Roy was traded from probably the weakest Habs team in history — led by arguably the worst coach in Mario Tremblay they’d had in the 20th century. Tremblay left him in there for NINE humiliating goals against in some sort of misguided attempt to send him a message — this was a week after he reportedly humiliated Roy with his teammates in the locker room. Let’s not forget that Roy was already a Vezina and Stanley Cup winner at the time.

    This is to say that Roy was hung out to dry by a bad team and a bad coach. Fans blamed him for what was quite obviously an untenable situation all around. Not so in Vancouver. For the past two years a Sedin has won the Art Ross trophy. The Sedins were 1 and 4 in the points race, and Daniel and Kesler were 4 and 5 in goals scored for the season. The Canucks had the highest goals per game in the regular season. Suffice to say that for the past two seasons, it’s pretty clear Luongo has had no problems with the team in front of him.

    So, OK… that’s not a great analogy.

    As a goalie myself I can attest to the great value of a timely save … and of the timely misstep. Clearly Lundqvist, a superior goalie in every way to Luongo, was standing on his head last night. But for two periods and the first 5 of the third the Canucks poured everything they could at him — some incredible plays that should have resulted in goals. Until Luongo distracted me, I counted 11 absolute scoring opportunities, about 3 of which would have been goals with any other goalie (or Luongo) in net based merely on the law of averages. There were none in the other direction. Just 13 routine shots (including the one that ultimately went in on Lu). The shots were 32-12 when Luongo gave up a rebound straight back to the shooter on a routine low snapshot to the pads. The hockey gods love a turning point and THAT was it. 7 shots on Luongo after that resulting in 3 more goals.

    He sucked the air out of the arena and out of the team faster than the fans at the OLD BC Place. Now, for Viggy the situation changes radically. The team can no longer play run-and-gun because they feel like their goalie is struggling. They were on pace for 50+ shots on goal last night, and surely one might have defeated Lundqvist, but production slowed as they started to play more defensively. This led to goals number two (weak), three (reasonable), and four (weak) as the team became more hesitant and play was more in the Canucks end. The fact of the matter is that Luongo’s mis-play of an easy save radically altered the complexion of the game, and the team’s shot production slowed to 40 SOG with (by my reckoning) only one real scoring chance in the bottom of the 3rd period, giving Lundqvist an easy ride to the shutout.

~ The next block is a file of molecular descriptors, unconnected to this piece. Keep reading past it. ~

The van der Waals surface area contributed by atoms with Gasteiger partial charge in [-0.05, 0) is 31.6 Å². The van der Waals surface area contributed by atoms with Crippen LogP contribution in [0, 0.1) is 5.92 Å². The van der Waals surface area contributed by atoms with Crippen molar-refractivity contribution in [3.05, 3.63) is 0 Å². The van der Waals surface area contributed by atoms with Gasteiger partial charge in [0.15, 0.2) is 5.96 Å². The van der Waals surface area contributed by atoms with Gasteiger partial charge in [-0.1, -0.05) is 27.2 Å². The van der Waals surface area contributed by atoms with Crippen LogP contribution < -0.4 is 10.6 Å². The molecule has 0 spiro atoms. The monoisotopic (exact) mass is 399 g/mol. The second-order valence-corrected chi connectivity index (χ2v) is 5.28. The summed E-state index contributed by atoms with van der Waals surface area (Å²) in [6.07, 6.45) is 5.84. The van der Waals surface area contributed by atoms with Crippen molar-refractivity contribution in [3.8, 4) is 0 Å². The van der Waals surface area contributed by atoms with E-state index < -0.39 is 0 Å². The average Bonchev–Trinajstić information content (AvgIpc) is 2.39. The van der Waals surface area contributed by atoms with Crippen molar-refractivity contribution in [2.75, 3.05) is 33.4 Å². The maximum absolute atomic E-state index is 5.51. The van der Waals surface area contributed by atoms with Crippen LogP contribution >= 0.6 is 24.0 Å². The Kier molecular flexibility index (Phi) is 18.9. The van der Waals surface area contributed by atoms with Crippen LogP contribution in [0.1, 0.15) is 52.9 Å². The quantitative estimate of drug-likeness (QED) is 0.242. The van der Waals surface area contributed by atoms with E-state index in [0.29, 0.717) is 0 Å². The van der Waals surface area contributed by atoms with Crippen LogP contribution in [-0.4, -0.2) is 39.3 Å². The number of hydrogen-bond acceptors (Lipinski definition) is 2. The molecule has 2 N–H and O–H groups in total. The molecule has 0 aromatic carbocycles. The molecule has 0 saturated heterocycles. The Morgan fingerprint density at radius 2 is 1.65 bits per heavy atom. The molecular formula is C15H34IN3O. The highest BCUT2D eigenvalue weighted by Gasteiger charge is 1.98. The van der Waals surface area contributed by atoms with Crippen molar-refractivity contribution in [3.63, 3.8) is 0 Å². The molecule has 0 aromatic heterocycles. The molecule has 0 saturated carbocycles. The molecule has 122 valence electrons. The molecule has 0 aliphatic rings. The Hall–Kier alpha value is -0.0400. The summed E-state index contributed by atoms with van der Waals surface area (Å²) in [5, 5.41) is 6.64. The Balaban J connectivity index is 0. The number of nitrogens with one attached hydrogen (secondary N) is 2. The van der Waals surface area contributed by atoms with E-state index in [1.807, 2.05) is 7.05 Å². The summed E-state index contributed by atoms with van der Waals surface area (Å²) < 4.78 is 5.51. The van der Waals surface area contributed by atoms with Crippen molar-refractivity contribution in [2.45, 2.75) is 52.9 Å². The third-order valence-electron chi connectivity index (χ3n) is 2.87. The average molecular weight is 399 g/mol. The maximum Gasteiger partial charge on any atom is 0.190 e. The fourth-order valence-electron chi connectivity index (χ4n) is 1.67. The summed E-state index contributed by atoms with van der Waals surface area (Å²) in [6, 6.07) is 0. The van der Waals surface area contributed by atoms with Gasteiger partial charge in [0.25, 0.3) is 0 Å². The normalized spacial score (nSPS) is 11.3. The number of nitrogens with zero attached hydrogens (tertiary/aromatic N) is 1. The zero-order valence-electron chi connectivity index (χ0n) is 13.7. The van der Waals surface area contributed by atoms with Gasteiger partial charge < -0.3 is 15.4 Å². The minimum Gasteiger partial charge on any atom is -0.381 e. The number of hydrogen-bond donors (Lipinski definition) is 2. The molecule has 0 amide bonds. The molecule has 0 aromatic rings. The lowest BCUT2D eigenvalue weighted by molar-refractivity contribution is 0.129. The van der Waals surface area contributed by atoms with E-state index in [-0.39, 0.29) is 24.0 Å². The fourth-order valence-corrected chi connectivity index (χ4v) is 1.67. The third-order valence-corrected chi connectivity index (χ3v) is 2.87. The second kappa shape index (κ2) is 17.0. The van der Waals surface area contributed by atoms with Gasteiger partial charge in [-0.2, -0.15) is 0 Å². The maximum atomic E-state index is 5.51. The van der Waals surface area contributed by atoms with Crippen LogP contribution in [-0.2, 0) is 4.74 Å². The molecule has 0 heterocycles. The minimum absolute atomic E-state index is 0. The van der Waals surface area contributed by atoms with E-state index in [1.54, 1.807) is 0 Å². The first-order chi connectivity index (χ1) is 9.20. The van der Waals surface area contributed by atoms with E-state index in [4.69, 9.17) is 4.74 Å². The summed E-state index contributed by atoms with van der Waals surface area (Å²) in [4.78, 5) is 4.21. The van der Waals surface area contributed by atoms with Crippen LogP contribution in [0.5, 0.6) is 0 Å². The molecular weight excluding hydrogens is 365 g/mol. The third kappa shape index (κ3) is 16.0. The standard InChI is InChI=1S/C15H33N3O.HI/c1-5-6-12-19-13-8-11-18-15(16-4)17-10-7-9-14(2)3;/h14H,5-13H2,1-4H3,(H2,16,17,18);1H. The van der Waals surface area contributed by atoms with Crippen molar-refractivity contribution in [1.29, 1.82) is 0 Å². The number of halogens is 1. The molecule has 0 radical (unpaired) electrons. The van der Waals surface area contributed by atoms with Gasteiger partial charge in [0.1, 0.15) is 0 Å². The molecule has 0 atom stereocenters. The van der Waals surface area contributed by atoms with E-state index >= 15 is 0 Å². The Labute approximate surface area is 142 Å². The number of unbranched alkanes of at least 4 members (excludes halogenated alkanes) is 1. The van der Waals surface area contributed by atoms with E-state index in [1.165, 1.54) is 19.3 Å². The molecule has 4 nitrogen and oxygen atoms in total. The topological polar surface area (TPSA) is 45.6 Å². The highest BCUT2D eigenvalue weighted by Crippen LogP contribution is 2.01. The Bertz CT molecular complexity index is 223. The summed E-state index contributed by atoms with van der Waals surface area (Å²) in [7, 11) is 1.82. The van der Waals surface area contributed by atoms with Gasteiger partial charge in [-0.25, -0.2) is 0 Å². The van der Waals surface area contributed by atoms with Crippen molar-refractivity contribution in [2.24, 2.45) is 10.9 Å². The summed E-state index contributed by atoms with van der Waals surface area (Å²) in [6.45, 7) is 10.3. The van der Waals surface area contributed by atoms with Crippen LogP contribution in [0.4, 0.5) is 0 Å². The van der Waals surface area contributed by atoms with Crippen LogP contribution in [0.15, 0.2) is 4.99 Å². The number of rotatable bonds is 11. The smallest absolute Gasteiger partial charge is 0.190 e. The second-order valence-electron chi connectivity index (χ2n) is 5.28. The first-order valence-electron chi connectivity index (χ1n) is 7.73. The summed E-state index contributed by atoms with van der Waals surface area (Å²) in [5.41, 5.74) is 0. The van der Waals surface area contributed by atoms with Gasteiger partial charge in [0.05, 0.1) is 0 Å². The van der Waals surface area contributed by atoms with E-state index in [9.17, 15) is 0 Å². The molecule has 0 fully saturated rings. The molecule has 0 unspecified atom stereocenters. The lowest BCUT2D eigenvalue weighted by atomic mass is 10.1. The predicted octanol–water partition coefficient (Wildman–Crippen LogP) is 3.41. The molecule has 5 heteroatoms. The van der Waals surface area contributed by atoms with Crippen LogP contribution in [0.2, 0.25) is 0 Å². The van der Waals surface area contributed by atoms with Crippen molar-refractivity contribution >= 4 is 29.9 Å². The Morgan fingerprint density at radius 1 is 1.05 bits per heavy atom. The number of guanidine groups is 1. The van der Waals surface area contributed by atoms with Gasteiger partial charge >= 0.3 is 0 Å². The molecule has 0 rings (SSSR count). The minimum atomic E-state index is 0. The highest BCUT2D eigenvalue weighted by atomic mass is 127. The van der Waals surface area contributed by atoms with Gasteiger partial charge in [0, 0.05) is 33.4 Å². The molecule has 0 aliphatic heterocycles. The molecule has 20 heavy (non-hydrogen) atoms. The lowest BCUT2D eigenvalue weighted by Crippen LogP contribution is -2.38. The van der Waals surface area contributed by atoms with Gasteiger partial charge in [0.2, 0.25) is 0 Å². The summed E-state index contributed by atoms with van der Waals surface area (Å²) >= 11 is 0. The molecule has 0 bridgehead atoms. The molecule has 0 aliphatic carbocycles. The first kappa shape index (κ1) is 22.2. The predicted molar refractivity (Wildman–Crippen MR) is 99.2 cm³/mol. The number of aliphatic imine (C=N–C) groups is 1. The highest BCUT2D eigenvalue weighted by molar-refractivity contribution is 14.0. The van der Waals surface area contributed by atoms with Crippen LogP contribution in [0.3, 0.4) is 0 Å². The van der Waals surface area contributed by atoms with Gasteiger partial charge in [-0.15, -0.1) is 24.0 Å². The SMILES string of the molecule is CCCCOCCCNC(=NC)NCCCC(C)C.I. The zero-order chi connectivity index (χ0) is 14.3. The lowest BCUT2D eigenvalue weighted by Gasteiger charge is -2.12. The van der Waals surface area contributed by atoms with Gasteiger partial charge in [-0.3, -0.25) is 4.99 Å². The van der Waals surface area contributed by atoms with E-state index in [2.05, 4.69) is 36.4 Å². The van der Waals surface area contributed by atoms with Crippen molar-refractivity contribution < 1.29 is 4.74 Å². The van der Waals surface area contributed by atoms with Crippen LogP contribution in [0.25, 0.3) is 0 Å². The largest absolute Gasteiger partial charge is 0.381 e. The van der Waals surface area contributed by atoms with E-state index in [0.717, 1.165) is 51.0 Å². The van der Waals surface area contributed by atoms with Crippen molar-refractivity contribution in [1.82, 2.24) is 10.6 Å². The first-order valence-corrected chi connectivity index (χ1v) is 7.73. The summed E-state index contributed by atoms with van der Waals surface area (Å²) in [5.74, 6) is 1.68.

Which brings me to McLean. I was a McLean fan, too. He was likely the last of the stand-up goalies and within a few years of the 93-94 cup run his style was the object of a lot of ridicule and high goals against. During his playoff zenith however he understood the importance of a timely save and made some incredible ones… some of these are storybook and the object of lore among fans old enough to remember them and their context. McLean was softspoken, and not arrogant. He made no pronouncements about his opponents’ play; he made no win guarantees; he was in fact distinct for his absence of braggadocio.

    Luongo’s contract is likely the source of much of the animosity among fans. Last year he was the second highest-paid goalie in the league — second by a slim margin only to … Lundqvist. Tim Thomas, who currently sports a cup ring, isn’t even in the Top Ten. Your cap hit data is misleading.. while he’s 62nd in cap hit it’s because he has a 12-year deal which will likely eclipse his career — he’s actually the 32nd highest paid player in the league. That creates justifiable expectations. Paying a goalie radical salaries means you have less (in terms of budget and cap room) to use in recruiting a stronger lineup.. you have to make do with rookies, who make mistakes; and late-career players, who don’t have the jump to keep up. This characterizes some component of the Canucks today and represents a constant challenge for management. Even a $1M difference in Luongo’s salary could have freed up the budget to retain Ohlund for two more seasons — I’d have liked to have him last night.